Henry Leutwyler: Sacred Dust

  • September 22, 2021
Warped red metal fragment of lock box panel from floor warden emergency telephone.
Fragment of lock box panel from floor warden emergency phone.

A  metal fragment from the fuselage of hijacked Fight 175. The distressed soles of a pair of uniform boots worn by a PAPD sergeant rescued from the World Trade Center rubble. A fractured hairbrush with a decorative handle. A stairwell sprinkler head. A single Tupperware lid, missing its container. Heat-fused scraps of office carpeting. Some of these relics are easily identified on first glance. Others require further explanation and repeated close scrutiny, bearing no resemblance to the material universe they once occupied. All were transformed by their encounter with the events of that fateful Tuesday morning 20 years ago.

A survey of recovered items housed in the Museum’s two off-site storage facilities was made this past spring with veteran photographer Henry Leutwyler, commissioned by National Geographic Magazine to create a special anniversary feature essay for its September issue. In collaboration with the Museum’s curatorial and collections management team, and with painstaking care, he explored a large sampling of our collection of remnants salvaged from Ground Zero and elsewhere in lower Manhattan. The resulting photographs were then culled and chosen for the series he titled  "Sacred Dust."

Thirty of these powerful yet tender images form the basis of the current commemorative exhibition - also entitled "Sacred Dust" - at the Foley Gallery on Orchard Street. For the shoot, Leutwyler set each of the items against a neutral background, letting them speak for themselves and provoke their own intimate meditations. Each stirs a telling, often poignant piece of the bigger 9/11 story.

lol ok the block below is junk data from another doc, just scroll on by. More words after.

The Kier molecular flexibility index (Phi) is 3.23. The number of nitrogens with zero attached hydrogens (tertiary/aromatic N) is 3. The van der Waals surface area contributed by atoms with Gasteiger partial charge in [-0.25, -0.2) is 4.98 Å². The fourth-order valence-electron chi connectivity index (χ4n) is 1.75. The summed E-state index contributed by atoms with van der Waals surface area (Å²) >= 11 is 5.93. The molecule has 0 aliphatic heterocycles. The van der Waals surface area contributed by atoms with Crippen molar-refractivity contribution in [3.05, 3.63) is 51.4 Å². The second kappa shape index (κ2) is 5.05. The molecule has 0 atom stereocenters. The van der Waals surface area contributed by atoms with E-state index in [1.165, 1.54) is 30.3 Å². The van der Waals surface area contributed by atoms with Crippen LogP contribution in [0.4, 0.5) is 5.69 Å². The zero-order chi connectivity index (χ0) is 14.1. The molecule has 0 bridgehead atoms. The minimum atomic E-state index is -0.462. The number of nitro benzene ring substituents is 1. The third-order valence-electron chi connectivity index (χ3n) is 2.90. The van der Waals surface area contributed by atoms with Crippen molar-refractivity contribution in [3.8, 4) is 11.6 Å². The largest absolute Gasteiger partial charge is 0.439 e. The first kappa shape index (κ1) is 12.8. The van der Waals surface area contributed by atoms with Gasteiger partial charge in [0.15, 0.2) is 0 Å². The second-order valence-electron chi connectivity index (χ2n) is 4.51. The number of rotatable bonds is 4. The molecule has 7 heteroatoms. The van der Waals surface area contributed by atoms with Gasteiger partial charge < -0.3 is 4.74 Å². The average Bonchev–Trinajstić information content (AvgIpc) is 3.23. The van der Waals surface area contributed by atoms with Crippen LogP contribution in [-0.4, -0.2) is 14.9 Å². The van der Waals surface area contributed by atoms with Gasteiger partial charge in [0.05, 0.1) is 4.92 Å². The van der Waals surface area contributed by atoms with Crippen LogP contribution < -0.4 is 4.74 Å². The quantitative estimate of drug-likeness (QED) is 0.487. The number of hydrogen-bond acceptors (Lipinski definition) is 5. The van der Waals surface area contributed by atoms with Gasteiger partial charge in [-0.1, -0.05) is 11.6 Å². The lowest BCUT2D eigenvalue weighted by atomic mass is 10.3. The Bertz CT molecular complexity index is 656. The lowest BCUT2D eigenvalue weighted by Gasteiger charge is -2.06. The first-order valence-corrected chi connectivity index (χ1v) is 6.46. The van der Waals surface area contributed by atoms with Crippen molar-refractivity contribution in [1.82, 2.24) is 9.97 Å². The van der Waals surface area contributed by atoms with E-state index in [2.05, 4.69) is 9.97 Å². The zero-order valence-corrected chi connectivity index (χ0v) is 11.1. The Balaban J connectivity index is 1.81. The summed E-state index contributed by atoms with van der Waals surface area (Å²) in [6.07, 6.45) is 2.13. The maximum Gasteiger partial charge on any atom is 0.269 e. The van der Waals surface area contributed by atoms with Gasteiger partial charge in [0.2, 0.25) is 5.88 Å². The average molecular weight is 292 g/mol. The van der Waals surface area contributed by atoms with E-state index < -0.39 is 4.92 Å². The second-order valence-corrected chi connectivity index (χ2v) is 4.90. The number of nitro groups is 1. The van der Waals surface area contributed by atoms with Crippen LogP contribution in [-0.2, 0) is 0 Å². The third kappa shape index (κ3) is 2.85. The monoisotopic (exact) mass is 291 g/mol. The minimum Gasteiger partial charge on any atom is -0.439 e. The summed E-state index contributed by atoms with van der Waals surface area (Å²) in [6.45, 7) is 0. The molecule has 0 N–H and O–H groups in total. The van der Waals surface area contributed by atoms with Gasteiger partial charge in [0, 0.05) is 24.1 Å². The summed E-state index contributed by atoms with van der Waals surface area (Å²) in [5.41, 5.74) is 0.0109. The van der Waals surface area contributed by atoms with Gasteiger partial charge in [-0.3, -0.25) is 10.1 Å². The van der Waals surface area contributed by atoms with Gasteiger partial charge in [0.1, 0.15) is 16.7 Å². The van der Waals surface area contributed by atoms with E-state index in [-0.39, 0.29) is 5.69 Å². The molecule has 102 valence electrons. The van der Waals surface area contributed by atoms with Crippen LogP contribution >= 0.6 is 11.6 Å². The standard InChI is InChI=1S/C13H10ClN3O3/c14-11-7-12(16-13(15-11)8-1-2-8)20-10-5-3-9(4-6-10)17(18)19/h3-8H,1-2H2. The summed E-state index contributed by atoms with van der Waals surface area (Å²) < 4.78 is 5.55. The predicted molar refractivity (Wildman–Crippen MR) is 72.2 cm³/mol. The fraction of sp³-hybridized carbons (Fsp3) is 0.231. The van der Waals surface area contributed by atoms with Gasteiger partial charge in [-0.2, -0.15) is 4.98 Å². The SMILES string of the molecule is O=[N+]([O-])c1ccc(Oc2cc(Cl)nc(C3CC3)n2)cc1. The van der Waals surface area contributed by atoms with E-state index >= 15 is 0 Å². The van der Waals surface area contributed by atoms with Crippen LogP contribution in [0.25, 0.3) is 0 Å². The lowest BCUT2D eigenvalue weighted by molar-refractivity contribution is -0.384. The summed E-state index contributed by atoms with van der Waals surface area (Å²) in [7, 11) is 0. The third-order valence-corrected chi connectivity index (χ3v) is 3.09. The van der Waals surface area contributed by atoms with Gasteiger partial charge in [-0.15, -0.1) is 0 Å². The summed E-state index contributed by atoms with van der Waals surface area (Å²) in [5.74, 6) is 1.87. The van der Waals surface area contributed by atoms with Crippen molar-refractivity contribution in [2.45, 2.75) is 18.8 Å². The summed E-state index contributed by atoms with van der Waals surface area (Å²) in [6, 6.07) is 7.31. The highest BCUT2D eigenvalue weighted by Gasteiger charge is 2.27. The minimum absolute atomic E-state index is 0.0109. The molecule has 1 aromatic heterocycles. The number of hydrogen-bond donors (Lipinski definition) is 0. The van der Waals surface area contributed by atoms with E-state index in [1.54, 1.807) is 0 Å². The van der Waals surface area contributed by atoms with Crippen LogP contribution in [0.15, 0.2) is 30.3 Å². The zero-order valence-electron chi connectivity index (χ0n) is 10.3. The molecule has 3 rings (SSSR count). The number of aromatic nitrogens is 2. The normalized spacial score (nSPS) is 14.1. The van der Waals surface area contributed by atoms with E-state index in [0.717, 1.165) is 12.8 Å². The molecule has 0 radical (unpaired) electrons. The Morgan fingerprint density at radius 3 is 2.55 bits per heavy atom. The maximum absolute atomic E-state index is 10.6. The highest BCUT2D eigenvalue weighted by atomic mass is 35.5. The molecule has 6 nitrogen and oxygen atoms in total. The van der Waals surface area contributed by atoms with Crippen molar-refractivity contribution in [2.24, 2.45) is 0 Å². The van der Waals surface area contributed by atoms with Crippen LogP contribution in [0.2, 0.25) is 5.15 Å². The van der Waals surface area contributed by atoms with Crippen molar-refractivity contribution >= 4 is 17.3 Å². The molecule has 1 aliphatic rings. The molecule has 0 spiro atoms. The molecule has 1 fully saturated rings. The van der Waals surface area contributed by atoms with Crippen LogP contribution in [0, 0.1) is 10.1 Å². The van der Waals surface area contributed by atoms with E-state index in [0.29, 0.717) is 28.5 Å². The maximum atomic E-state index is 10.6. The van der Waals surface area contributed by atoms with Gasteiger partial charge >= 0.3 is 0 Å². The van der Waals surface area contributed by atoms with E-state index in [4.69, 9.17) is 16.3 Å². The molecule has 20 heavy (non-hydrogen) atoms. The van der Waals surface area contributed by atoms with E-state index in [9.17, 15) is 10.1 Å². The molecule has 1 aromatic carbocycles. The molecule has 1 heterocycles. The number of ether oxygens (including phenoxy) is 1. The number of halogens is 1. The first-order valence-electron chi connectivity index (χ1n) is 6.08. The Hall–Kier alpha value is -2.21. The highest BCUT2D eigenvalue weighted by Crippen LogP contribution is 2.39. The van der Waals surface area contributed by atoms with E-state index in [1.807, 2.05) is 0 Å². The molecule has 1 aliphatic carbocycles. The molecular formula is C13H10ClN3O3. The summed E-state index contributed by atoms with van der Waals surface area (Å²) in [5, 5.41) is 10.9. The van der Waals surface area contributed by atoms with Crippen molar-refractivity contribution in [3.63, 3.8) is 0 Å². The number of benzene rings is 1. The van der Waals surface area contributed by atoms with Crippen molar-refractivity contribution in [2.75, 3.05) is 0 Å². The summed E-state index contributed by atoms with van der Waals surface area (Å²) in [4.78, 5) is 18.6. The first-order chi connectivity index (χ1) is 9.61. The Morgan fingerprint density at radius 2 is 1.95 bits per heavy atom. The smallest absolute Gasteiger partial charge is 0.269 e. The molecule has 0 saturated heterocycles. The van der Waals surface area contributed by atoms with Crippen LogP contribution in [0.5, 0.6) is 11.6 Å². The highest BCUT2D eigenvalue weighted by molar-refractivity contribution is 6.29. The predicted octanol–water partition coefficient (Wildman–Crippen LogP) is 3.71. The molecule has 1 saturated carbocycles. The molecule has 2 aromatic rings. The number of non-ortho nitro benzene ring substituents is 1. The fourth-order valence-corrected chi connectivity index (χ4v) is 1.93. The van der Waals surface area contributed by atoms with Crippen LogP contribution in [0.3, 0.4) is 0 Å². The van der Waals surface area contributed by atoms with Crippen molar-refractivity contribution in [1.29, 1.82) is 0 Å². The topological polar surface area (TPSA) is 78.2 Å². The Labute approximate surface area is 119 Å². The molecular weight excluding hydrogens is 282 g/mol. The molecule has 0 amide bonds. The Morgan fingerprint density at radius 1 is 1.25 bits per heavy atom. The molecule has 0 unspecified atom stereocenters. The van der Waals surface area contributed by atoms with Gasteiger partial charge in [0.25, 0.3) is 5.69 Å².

Writing in the essay that accompanies Leutwyler's National Geographic portfolio, journalist Patricia Edmonds observes, "Memorials have replaced some scars left by the attackers, but items pulled from the rubble reveal intimate accounts of bravery, loss, and perseverance."  

The Museum’s Chief Curator, Dr. Jan S. Ramirez, reflects that working on this project with Leutwyler sparked new insights about the profound human impacts of the attacks, and the dedication of countless responders and investigators committed to restoring tangible evidence for survivors and the bereaved.

At the close of the exhibition, the prints it features will be donated to the Museum. 

"Sacred Dust" is on view at the Foley Gallery - 59 Orchard Street - through Sunday, September 26.   

By 9/11 Memorial Staff

  • Charred, broken hair brush
  • Charred, unspooled camera film strip
  • Charred remnants of a book of maps of New York's five boroughs

L-R: Hairbrush recovered by FDNY from the World Trade Center site; uncoiled film strip excavated by forensic archaeologists from the Office of the Medical Examiner; scorched, spiral-bound map of the city's five boroughs, recovered from an FDNY ambulance destroyed in the attacks.

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